UK Gender Pay Reporting Plagued by Reporting and Enforcement Shortcomings, Criticisms of Reported Data

March 02, 2018

With about a month to go before the gender pay data reporting deadline for UK companies, heavy criticisms are being directed at UK regulators for, according to the Financial Times, allowing "employers [to] submit fabricated information, or avoid reporting at all."  The UK is requiring that all companies—both private and public—with more than 250 UK employees annually submit detailed gender pay data, including:

  • The mean and median hourly pay for both men and women,
  • The proportion of men and women receiving bonuses, and 
  • The gender representation in each of the four pay quartiles.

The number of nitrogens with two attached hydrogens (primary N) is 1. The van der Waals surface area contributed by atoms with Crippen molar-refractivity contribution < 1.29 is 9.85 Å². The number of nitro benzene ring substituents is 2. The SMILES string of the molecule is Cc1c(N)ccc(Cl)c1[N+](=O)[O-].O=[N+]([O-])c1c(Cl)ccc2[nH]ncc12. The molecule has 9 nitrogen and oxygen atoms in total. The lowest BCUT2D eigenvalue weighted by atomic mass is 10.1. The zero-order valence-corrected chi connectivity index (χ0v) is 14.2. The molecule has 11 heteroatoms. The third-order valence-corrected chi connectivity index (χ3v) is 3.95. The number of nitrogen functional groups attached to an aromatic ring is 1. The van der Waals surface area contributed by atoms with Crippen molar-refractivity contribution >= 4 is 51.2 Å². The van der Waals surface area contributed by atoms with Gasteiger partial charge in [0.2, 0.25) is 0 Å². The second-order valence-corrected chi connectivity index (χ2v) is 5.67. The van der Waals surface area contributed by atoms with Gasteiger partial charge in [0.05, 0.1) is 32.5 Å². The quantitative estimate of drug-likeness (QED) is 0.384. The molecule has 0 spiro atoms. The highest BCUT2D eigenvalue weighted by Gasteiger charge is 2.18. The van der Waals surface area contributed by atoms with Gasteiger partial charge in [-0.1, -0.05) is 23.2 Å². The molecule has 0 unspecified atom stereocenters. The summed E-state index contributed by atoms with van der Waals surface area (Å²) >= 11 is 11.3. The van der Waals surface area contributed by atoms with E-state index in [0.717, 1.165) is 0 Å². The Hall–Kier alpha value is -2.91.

The first filing deadline for public companies is the end of March, with private companies required to comply by April 4.  However, according to the Financial Times, the UK's Government Equalities Office, which oversees submission of the gender pay data, has admitted it only has an estimate of the number of companies that will be required to report.  Moreover, it cannot identify companies that fail to file.  Additionally, with only a few weeks until the deadline, just over 10 percent of required companies have submitted reports.  As noted in the first article, an independent analysis of these filings by the Financial Times revealed that three percent of the filing companies reported "statistically implausible" numbers and that "the government cannot check the numbers because it did not request sufficiently detailed data."  The chief executive of the UK's Equalities and Human Rights Commission (EHRC), presumably responsible for enforcement of the legislation, has stated the imposition of penalties for non-compliance falls outside the purview of the EHRC, with enforcement cases referred to the courts.  Nevertheless, the EHRC will conduct investigations of "wholly implausible" data.  The EHRC's stance has earned harsh criticism from the Chair of the UK Parliament’s Women and Equalities Committee, who views enforcement of the gender pay requirements as a "full responsibility" of the EHRC.  The lack of a regulator with full enforcement authority will likely foster close public scrutiny for key company filings, as has occurred with voluntary gender pay data filings in the United States.  It has already led to calls to require UK companies to submit anonymized employee data to allow the EHRC to verify the disclosures.